Terra Engineering & Construction Co., Madison, Wis., is building a new $20-million utility system to support the growth of more than a dozen buildings on the west end of the University of Wisconsin - Madison campus.
Completely new, the system includes water mains, storm and sanitary sewers, cooling-water supply and return lines, high-pressure steam distribution for heating, electronic signal lines for controlling the buildings' mechanical systems, electrical distribution lines, and fiberoptic, coaxial and data exchange lines. It also includes some road work and paving.
Not only do the new utilities replace 20- to 40-year-old components that supported the few original buildings constructed on the west end of the campus; they also expand capabilities to permit better efficiency and support current and future expansion of the area.
Among the buildings served by the system are Children's Hospital, University Hospital, the University of Wisconsin School of Pharmacy, Nielsen Tennis Stadium, the Clinical Science building, the Wisconsin Alumni Research Foundation (WARF) building, and the Waisman Center — Research and Training Facility. The utility system is owned by the state of Wisconsin.
Construction started in May of this year. Completion is scheduled for late in 2008. Terra Engineering is self-performing about $12 million of the work, and is subbing the other $8 million.
The heating and cooling systems take water from nearby Lake Mendota. After sediment is removed, some of the water is distributed to a co-gen heating plant that generates high-pressure steam to heat the buildings. After heating the buildings, the condensed water from the steam is cooled, then returned to the lake at the same temperature as when it was taken.
Lake Mendota water is also used for the chiller system that cools the buildings. Cooling water is taken from the lake, sediment is filtered out and the water is pumped through the chiller system to cool the buildings. After being circulated, the cooling-system water is returned to the lake at its natural temperature.
The system is designed to prevent thermal or other pollution from harming the lake.
Building the new utility distribution system has presented Terra with numerous challenges.
The first is working around bustling crowds of students, workers and visitors that have to travel back and forth through the work site daily. Working in the heart of a high-traffic area that's home to two major hospitals, as well as thousands of students and visitors, Terra carefully has phased its work to be sure cars, buses, cyclists, and walkers can all still use the streets and sidewalks to go where they need to when they need to.
Doing so required putting in temporary roads, making sure major buildings always have at least one driveway open and working on separate segments simultaneously.
A second challenge has been keeping the work areas dry. The site is only a few hundred yards from Lake Mendota, so the water table is about 10 feet below the surface.
Since Terra is regularly working in trenches at depths of 15 feet to 20 feet, constant dewatering is required to keep the work areas dry. The pumps lift the water out of the work site and empty it into existing storm sewers.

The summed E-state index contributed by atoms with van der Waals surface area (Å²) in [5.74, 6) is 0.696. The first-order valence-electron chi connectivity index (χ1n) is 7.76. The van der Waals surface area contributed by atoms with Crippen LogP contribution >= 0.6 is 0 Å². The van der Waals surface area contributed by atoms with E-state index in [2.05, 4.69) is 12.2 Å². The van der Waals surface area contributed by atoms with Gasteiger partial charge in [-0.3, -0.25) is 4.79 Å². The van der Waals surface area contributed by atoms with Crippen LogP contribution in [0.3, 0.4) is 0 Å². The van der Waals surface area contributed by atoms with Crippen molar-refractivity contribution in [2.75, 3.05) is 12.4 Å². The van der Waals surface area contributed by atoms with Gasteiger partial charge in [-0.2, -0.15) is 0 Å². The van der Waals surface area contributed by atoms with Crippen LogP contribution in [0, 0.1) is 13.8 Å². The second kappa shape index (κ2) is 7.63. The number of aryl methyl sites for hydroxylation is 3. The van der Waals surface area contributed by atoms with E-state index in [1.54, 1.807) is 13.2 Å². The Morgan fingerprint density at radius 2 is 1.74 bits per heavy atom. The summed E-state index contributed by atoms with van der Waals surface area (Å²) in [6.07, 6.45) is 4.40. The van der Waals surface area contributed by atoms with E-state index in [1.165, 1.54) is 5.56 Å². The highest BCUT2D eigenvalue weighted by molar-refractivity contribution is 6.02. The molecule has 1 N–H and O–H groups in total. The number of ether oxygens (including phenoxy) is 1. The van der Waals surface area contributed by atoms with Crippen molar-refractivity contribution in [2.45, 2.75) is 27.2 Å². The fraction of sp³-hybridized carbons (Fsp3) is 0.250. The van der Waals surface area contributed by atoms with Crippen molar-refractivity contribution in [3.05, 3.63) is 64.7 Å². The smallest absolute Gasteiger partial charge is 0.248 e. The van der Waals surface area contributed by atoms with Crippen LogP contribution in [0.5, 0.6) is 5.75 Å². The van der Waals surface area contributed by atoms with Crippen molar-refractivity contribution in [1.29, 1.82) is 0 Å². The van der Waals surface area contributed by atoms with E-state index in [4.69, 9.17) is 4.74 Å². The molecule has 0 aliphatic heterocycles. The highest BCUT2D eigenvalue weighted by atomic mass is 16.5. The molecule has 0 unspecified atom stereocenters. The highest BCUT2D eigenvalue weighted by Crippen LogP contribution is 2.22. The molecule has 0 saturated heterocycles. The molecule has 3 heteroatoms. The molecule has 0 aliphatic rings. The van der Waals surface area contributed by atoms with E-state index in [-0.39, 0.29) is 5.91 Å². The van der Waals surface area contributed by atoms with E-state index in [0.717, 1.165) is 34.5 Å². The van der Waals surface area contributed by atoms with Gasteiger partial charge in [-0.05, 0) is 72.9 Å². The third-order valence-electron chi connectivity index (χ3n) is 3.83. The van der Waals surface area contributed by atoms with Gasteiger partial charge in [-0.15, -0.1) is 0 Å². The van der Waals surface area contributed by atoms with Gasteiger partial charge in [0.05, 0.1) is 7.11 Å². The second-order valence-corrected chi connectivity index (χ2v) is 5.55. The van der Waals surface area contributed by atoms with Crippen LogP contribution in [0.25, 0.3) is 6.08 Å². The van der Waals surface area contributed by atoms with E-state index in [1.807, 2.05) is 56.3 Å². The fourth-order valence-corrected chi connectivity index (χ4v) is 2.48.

Where sediment is prevalent, the water passes through a settling box that removes it before the water is discharged into the sewer.
All the steam vaults, electrical conduits, electrical vaults, and valves have to be made water-tight so their contents remain dry and work properly after the trench is closed.
To do that, Terra is using a concrete additive that makes the concrete more waterproof and creates a "self-healing" box. For added assurance, the electrical vaults are covered with a waterproof membrane.
The construction of each section starts with hydraulic excavators digging a trench 16 feet wide and 15 feet to 20 feet deep. At the bottom of the trench, Terra installs new concrete pipes for sanitary and storm sewers, as well as water mains.
Working in the trench requires use of a shoring box. On this project, Terra has used both a conventional type box with single-piece fixed sides, and ahs also used a rail system, in which the frame is installed in the ground and wall pieces are slid into the frame as the excavation goes deeper. Some trenches have also been lined with sheet piling instead of trench boxes.
After backfilling over the first layer of piping, Terra installs two 48-inch-diameter concrete water pipes that will carry the feed and discharge water for the cooling system. Each pipe section is connected to adjacent segments by flanges and a rubber gasket that will withstand pressures up to 200 psi without leaking. For extra assurance, each joint is finished with a hand-applied concrete collar inside and out.
When backfilling has covered the cooling-water pipes, the conduits and vaults for the electrical, fiberoptic, coaxial, telephone, and signal lines are constructed as the top layer.
Finally, when the trench and its contents have been enclosed, the at-grade work is completed, either with paving or landscaping, depending on the final use for the location. In some cases, peat excavated from the bottom of the trench is recycled as topsoil for the finishing.
Scott Zimmerman, P.E., is a vice president of Terra Engineering and a son of the company's founder. He is managing the University of Wisconsin-Madison West End Utilities project.
Says Zimmerman, "This project has presented an interesting challenge because we are working in a very public and crowded place that has to remain accessible and fully operational throughout the project. It's also challenging to work around existing utilities that must remain functional while we install their replacements."
He continues, "This project's logistical challenges, need for environmental sensitivity and special in-ground work conditions are a great fit for Terra. They let us bring together in one project all the things we've done very well for a long time."